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How Finland Reduced Our Gas Consumption Part 2

How Finland Reduced Our Gas Consumption Part 2

If you missed Part 1, you can read it here How Finland Reduced Our Gas Consumption Part 1.

We limped on through Finland very mindful by now of our dwindling gas levels.  Anything and everything possible is being considered to make this last bottle see out the distance.  We just hope we don’t run out of gas before we run out of country.  Then there’s the looming thought of it’s getting colder and before long we may need heating (another gas guzzler).

One thing that helped to extend our gas consumption was a pre-planned, albeit quick, trip to St Petersburg, Russia for three days.  Betsy, however, still has to use gas to keep the freezer cold (we can’t bring ourselves to spend another €8 per night to be plugged into electricity while we’re away).   This does take some pressure off the gas consumption somewhat and as you will see below, every bit helps.

We leave Helsinki and head north.  The first stop about an hours drive is a place called Hyvinkaa where we located a business called Best Caravans.  Not only do they have caravans, but they also have the best, and I mean the best, free camping spot that we have ever come across, bar none.  Yes they have electricity (phew) and they also provide a washing machine, a dryer (rare to find this), a double shower (nice) and then, wait for it… they offer a sauna!  All this for free (provided you buy something in their shop and/or secure their loyalty card).  So after buying some toilet tabs, which are always needed, we take advantage of these facilities while plugging in to give our fridge a much needed break from sucking on the gas.

Whenever we are plugged in the kettle goes away and the electric jug comes out.  I prefer this as electric is much quicker (especially when in urgent need of a quick cuppa).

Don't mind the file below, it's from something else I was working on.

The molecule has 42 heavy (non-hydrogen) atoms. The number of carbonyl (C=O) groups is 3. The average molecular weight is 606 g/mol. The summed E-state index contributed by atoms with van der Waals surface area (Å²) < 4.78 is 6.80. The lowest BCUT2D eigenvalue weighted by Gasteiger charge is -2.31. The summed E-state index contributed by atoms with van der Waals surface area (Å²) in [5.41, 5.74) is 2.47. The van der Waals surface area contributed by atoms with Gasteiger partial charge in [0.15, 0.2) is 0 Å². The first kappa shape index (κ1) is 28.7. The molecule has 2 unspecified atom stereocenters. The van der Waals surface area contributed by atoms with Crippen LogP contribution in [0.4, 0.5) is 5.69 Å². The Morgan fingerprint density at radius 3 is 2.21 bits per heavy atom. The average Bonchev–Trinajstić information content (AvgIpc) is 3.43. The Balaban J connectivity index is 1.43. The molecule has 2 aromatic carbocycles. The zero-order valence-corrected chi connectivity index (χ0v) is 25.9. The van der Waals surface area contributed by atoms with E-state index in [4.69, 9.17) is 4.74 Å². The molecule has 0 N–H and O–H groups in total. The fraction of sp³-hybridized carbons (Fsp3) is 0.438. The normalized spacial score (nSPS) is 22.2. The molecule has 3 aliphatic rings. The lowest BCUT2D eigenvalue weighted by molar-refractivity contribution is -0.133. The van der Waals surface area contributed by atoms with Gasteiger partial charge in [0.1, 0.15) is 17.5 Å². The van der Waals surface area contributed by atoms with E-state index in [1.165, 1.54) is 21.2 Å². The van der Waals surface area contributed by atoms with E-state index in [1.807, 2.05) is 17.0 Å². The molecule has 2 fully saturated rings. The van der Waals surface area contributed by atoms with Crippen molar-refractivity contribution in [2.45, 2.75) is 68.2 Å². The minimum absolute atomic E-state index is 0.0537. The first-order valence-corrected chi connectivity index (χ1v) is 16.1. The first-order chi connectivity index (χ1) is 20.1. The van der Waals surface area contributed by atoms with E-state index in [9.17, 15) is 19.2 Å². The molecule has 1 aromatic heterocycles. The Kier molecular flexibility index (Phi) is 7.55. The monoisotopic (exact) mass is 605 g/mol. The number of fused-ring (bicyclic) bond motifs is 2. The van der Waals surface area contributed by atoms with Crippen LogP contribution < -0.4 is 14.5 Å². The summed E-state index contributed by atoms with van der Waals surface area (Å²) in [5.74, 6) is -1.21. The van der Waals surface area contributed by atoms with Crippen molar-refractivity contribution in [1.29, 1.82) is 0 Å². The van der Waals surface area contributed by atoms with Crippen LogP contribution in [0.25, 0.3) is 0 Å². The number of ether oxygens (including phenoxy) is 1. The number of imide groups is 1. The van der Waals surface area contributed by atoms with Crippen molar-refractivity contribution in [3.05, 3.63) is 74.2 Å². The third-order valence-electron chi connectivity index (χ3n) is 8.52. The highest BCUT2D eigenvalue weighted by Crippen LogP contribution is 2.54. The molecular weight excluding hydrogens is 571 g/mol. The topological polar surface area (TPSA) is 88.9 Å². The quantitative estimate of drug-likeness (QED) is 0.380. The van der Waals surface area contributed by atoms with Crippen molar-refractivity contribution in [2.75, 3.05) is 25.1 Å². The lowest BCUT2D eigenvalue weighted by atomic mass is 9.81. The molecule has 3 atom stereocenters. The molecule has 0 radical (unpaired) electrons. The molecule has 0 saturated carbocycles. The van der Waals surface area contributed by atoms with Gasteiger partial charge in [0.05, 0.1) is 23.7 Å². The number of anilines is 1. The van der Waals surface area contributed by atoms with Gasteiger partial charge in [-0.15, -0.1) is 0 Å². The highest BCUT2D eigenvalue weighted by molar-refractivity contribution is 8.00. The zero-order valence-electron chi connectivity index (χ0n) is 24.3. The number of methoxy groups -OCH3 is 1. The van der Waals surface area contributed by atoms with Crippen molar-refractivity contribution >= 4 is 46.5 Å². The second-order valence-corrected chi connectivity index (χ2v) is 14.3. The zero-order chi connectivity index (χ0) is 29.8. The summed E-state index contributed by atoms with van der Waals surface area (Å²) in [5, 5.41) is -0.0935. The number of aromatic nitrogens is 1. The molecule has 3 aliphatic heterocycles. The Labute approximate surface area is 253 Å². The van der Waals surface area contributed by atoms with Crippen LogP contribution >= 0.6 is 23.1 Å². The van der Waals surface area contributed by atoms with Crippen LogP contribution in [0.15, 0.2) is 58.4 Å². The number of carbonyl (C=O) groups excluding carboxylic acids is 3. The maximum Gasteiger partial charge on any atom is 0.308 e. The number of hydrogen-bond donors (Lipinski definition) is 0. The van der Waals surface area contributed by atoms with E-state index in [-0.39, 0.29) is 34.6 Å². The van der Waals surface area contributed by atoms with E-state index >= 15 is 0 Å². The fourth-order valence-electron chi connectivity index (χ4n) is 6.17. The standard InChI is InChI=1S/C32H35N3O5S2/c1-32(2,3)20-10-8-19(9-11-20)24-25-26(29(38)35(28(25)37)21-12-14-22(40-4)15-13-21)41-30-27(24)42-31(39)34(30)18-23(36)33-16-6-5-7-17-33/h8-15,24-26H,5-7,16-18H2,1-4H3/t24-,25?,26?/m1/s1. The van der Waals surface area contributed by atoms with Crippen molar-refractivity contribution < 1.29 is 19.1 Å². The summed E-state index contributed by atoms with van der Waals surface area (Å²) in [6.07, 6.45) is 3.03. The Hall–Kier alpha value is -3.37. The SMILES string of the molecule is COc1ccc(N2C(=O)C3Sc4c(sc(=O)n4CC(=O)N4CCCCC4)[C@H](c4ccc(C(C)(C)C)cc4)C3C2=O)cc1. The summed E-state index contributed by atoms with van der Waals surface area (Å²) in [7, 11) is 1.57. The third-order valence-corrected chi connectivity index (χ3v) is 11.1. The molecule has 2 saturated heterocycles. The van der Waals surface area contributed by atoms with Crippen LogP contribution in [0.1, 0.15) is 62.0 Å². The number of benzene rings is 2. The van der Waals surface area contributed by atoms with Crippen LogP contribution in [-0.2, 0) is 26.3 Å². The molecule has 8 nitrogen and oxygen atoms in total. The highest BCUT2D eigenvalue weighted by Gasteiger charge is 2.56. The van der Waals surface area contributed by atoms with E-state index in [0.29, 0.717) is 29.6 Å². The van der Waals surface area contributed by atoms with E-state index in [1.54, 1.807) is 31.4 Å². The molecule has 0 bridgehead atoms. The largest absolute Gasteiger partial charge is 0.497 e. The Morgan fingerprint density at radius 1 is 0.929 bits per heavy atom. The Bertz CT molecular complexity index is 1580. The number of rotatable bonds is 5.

We venture further north and planned our route around two more Best Caravan franchises.  Neither, however, as fruitful as the first, but that’s okay because it’s electricity we’re mainly looking for and were incredibly thankful for.

We found a LPG supplier reasonably close to the Finland border in Sweden.  Alan phoned to ensure our information was accurate and that they did, in fact, have LPG.  They did.

So the original plan was to drive from Oulu to Sweden, get the gas, then back into Finland and up to Rovaniemi to see Santa.  That plan changed to driving to Rovaniemi first, then across into Sweden, back into Finland and head north.

In the end we drove to Rovaniemi from Oulu, thankful as we saw the Aurora Borealis for the first time ever (so exciting!), then decided that we could possibly make a run for Norway and drive all the way over to Tromso for LPG.

By now the second tank is oh so low and I’m sure we’re sucking fumes.  We have reduced the number of hot drinks we consume and look for meze type food for dinner.   So cheese on crackers with salami and relish, anything that doesn’t need gas becomes our dinner.  If we do choose to a warm dinner we make sure it’s using one pot that is watched carefully.

We never skip a nightly shower that is until now.  With gas levels at a critically low level, we opt to skip a night due to prioritisation, a cuppa is more important than smelling good.  We reduced our timed water heating to 15 minutes which was ample providing it wasn’t a hair washing night.

The temperature is due to drop like a lead balloon to just two degrees tomorrow night.  I’m keen to drive through to Tromsø in one go, but it’s over six hours.  When we are used to one or two hours at a stretch, a six-hour drive is a far cry for us to consider.  I reluctantly resign to one further night in Finland and think about all the clothes I can wear in bed to stay warm tonight.    Thankfully the heater in Betsy is very good, so it gets turned on in short bursts just to take the chill out of the air and assist with sleeping.

We park tonight at a layby and notice, surprisingly, there are several other motorhomes and some caravans parked here too.  All through northern Finland we seem to have been on our own at overnight stops, but not tonight.  I brave the bone-biting cold wind and knock on the doors of other travelers inviting them to come over later for a drink and chat.  I’m hoping the distraction will get my mind off the lack of gas and more bodies inside Betsy will help to keep the warmth in.